Tuesday, 24 June 2014

Call for Papers: International Law and American Exceptionalism

Edited by
Professor Julian Killingley and Dr Jon Yorke
BCU Centre for American Legal Studies

Ashgate Series: Controversies in American Constitutional Law

Call for Contributors

President Barack Obama stated,

I believe in American exceptionalism with every fiber of my being. But what makes us exceptional is not our ability to flout international norms and the rule of law; it’s our willingness to affirm them through our actions,”
The President’s Address to the US Military Academy, West Point, May 28, 2014.

International Law and American Exceptionalism engages with the controversies surrounding the relationship of international law and American domestic law. It deals with a variety of approaches to the use/restriction/rejection of international law by Congress and the American courts through engaging with international legislation (in both “hard” and “soft” forms) and the increasingly important discourse on international judicial dialogue. It will analyse the processes of constitutional cross-fertilization in judicial constitutional-to-constitutional court dialogue and constitutional-to-regional court dialogue. The overarching theme of the collection is to investigate to what extent America is part of/abstaining from/contributing to, the globalization of legal principles. The perpetual pressures upon the various global agendas necessitates that the concept of “American exceptionalism” requires further critique to determine the boundaries of American sovereignty.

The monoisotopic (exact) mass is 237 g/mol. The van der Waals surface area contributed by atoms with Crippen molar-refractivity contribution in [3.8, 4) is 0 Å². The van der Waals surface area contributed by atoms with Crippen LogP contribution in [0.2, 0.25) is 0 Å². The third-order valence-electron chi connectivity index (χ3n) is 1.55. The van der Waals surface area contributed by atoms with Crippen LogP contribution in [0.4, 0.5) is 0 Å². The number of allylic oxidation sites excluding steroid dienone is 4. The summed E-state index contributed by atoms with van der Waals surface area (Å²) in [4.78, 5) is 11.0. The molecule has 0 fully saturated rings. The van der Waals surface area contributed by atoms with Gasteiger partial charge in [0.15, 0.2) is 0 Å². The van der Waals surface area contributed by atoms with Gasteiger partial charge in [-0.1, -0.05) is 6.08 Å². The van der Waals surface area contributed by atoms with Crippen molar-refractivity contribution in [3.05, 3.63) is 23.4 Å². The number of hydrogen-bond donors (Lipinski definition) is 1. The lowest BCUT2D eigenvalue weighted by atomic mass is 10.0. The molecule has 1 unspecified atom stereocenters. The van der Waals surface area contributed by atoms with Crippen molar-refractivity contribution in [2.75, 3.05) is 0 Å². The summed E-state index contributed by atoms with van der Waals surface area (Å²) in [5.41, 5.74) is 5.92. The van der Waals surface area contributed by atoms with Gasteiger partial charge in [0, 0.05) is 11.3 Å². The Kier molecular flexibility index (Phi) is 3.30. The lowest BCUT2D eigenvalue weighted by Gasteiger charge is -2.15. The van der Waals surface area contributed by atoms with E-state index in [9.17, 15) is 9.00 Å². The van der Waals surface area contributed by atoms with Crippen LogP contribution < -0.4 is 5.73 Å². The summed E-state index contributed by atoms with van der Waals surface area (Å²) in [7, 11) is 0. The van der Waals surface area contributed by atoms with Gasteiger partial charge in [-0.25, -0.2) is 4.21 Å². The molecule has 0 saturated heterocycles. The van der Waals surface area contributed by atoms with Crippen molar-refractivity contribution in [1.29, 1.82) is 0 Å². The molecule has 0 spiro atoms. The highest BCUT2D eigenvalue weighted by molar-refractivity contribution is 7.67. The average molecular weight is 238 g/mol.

The collection will bring together scholarship from different disciplines in analysing this issue, and we encourage contributions from both sides of the American political spectrum. We want to provide a platform for both conservative and liberal approaches to the issue of the utility of international law. The critique supplied can be multidisciplinary, including: legal, sociological, political, psychological and philosophical inquiry.

All areas of law will be considered for inclusion within the collection, from, inter alia, interpretations of Congressional powers under U.S. Constitution, Article 1, Sec. 8, “[t]o punish…Offences against the Law of Nations,” through to the consideration of the U.N. Convention Against Torture in immigration proceedings, to Trade Related Intellectual Property Rights in patent cases, to the consideration of the status of the fetus in the Organization of American States, and to the use of international climate change law.

We give discretion to contributors to identify your area of interest in the intersection of international and American law.

Submissions information:

To submit, please send your proposed title and a short synopsis of up to 400 words to: Dr. Jon Yorke, Director of the Centre for American Legal Studies, BCU Law School, Birmingham City University, UK, at: jon.yorke@bcu.ac.uk

Submissions decisions will be made by 10 August 2014.

Chapter submissions are 12,000 words, including footnotes. Bluebook citations are used for footnotes.